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Kings and Queens have long fascinated the world. Today, members of the monarchy enjoy a sort of celebrity status as the media documents their every move. Worldwide interest and anticipation was at an all-time high for the coronation of England's King Charles III.

In recent years, Kings and Queens have dominated many of the nation's most popular television series including: The Crown, Reign, The Serpent Queen, Game of Thrones and House of the Dragon. These shows focus on the chaotic environments that challenge the monarchy – wars, plagues, shifting alliances, trade disruptions, betrayal and the need to produce heirs to the throne. As crowned leaders, their response to this chaos is to desperately attempt to control others, keep dangerous secrets, and enact their will with brutal force. These three leadership tactics almost always are unsuccessful and lead to disaster.

As the President of Boys Town, I am a student of leadership and I'm always keen to learn from the mistakes of other leaders. Like the Kings and Queens of old, Boys Town is challenged by a chaotic environment: the Covid pandemic and the resulting pandemic of mental illness, shifting cultural norms, a divisive political climate, unreliable government funding, and an unrelenting media attack on residential care. The easiest response to threats is to fall back on the failed tactics of control, secrecy and brute force, although they have been proven not to work. However, Boys Town leaders and I are dedicated to taking the proper responses, even when it is difficult to do so.   

A few years ago, Boys Town hired a consulting firm to help us create a strategic plan. Part of this work involved doing a “4-square" analysis of risk. The goal was to eliminate or at least mitigate the highest risk activities that could potentially affect our organization. The challenge was that Boys Town's mission is to help the most traumatized and medically underserved kids, who also represent the biggest risk both financially and legally. Because of this risk, many non-profits are abandoning the very kids and families who need the most help. That is not the Boys Town way.

Instead, Boys Town decided to double down on our mission, asking our donors to help us do this work when government programs or insurance companies would not pay, or when predatory law firms threatened to sue us. In this kind of environment, it's no wonder why some non-profit leaders try to create a culture of secrecy.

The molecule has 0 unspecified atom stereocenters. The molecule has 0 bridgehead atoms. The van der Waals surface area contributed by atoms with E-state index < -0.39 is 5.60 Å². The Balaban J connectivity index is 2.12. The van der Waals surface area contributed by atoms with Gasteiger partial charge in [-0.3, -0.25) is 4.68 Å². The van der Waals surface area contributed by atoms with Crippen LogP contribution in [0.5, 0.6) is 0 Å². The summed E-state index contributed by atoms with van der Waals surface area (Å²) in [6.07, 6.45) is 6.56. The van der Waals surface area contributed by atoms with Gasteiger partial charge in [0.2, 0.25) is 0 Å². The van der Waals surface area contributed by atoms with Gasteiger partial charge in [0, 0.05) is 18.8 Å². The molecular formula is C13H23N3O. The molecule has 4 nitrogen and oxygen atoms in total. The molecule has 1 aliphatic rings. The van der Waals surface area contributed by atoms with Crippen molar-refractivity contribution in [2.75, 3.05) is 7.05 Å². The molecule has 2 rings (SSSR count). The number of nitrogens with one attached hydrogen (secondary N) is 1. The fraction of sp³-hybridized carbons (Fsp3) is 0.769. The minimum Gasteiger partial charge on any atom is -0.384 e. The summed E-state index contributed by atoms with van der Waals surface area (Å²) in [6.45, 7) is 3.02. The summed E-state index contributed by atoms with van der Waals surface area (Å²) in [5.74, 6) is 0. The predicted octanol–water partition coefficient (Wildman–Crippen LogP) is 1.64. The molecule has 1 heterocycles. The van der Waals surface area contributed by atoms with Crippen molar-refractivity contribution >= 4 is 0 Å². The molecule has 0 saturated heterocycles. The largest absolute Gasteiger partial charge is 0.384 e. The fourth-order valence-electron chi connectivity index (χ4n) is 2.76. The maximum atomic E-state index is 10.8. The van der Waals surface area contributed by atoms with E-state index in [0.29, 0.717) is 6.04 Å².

In contrast, Boys Town has worked to create a strong financial and program audit function that reports directly to our Board of Trustees. We also publish an annual transparency report that shows our employee diversity numbers and illustrates how we're working to promote diversity, equity and inclusion.

Lastly, many non-profit leaders are responding to the tight labor market by offering exorbitant salaries and bonus plans that appear to be more about profitability and less about meeting the needs of America's kids and families. At Boys Town, we are focused on offering fair and livable market-valued wages and an amazing work culture to all employees, including executives.

Boys Town strives to embody a culture of compassion among our employees and leaders. For example, our Youth Care executives step-up to work shifts as Assistant Family-Teachers in our campus homes while we hire and train new employees for the open positions. Also, we've created a pool of crisis sick leave to which employees can donate their unused vacation day to fellow employees who become seriously ill and have exhausted their paid leave hours.

Instead of leading through control, secrecy, and brute force, Boys Town is choosing to lead with vulnerability, transparency, and compassion. In so doing, I believe that we are leading the right way and following the example of our beloved King: Jesus Christ! As his earthly life drew to a close, Jesus could not have been more vulnerable. He wore a crown of thorns and was nailed to a cross. Jesus also was incredibly transparent with his disciples that this ending was coming and he challenged them to “carry their own crosses."

Despite his own pain and suffering on the cross, Jesus offered compassion to the repentant sinner crucified beside him. Jesus rejected the path of earthly Kings: control, secrecy and brute force. Instead, Jesus chose to be a leader who suffered and died for us and to be vulnerable, transparent and compassionate. He showed us a better, more humane and loving way to lead and help others who are struggling to build brighter futures.​